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THOMAS MANN (1875-1955)
Nobel Prize-Winning Author
Thomas Mann was one of Germany's greatest twentieth-century authors, and winner of the 1929 Nobel Prize for literature. He wrote numerous novels, short stories, and essays which explored homosexuality (including sexual attraction to boys), morality, art, duty, and sacrifice.
Among Mann's most famous works is Buddenbrooks (1901), which appeared when he was 26, and which has won recognition as one of the classic works of contemporary literature.
Mann's diaries and letters, along with several essays and prose works, provide evidence of his erotic attraction to boys. Of particular interest to literary historians have been the relationships he formed with Paul Ehrenburg and Klaus Heuser. The relationship with Heuser began when Heuser was 16 and Mann was 52.
In 1911, while Mann was vacationing in Venice, he became very attracted to an 11-year old Polish boy named Wladyslaw Moes. This experience led him to write his novella "Death in Venice" (1912). In the story, a famous author keeps his life under tight control until he travels to Venice where he sees a beautiful Polish boy of fourteen. The author is enraptured by the blond youth's beauty, and is overwhelmed by the passion he develops for this youth.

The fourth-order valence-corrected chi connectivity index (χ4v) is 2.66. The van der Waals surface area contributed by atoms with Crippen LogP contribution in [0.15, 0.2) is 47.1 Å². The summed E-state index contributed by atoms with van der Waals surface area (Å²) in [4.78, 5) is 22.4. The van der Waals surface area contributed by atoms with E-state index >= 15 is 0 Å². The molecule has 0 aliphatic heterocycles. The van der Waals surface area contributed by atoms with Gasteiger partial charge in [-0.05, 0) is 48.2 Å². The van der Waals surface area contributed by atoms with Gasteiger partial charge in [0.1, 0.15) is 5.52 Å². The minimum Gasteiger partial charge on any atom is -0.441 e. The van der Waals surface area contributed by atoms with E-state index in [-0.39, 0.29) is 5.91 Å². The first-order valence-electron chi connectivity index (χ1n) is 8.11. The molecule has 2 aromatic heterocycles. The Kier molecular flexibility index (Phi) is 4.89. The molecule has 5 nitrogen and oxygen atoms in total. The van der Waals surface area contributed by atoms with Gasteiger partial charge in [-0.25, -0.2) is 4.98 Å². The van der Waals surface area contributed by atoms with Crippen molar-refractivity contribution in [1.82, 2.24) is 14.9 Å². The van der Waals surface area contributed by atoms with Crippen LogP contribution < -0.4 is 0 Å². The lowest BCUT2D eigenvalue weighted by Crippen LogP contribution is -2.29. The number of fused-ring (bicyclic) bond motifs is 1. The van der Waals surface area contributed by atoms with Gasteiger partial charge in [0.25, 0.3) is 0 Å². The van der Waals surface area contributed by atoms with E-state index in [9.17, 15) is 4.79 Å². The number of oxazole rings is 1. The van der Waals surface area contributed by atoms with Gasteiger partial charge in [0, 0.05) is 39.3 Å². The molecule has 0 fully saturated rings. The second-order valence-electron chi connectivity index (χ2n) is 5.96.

Mann's works also include "The Magic Mountain", a novella about homosexual boys, and "Mario and the Magician." In the latter, a magician is captivated by Mario, an attractive boy whom he entices to assist him in his act. The magician refers to Mario as "Ganymede," and wishes to play the role of Zeus.
On Hitler's rise to power, Mann moved to Switzerland, then finally settled in the United States in 1936, where he worked at the University of Princeton.
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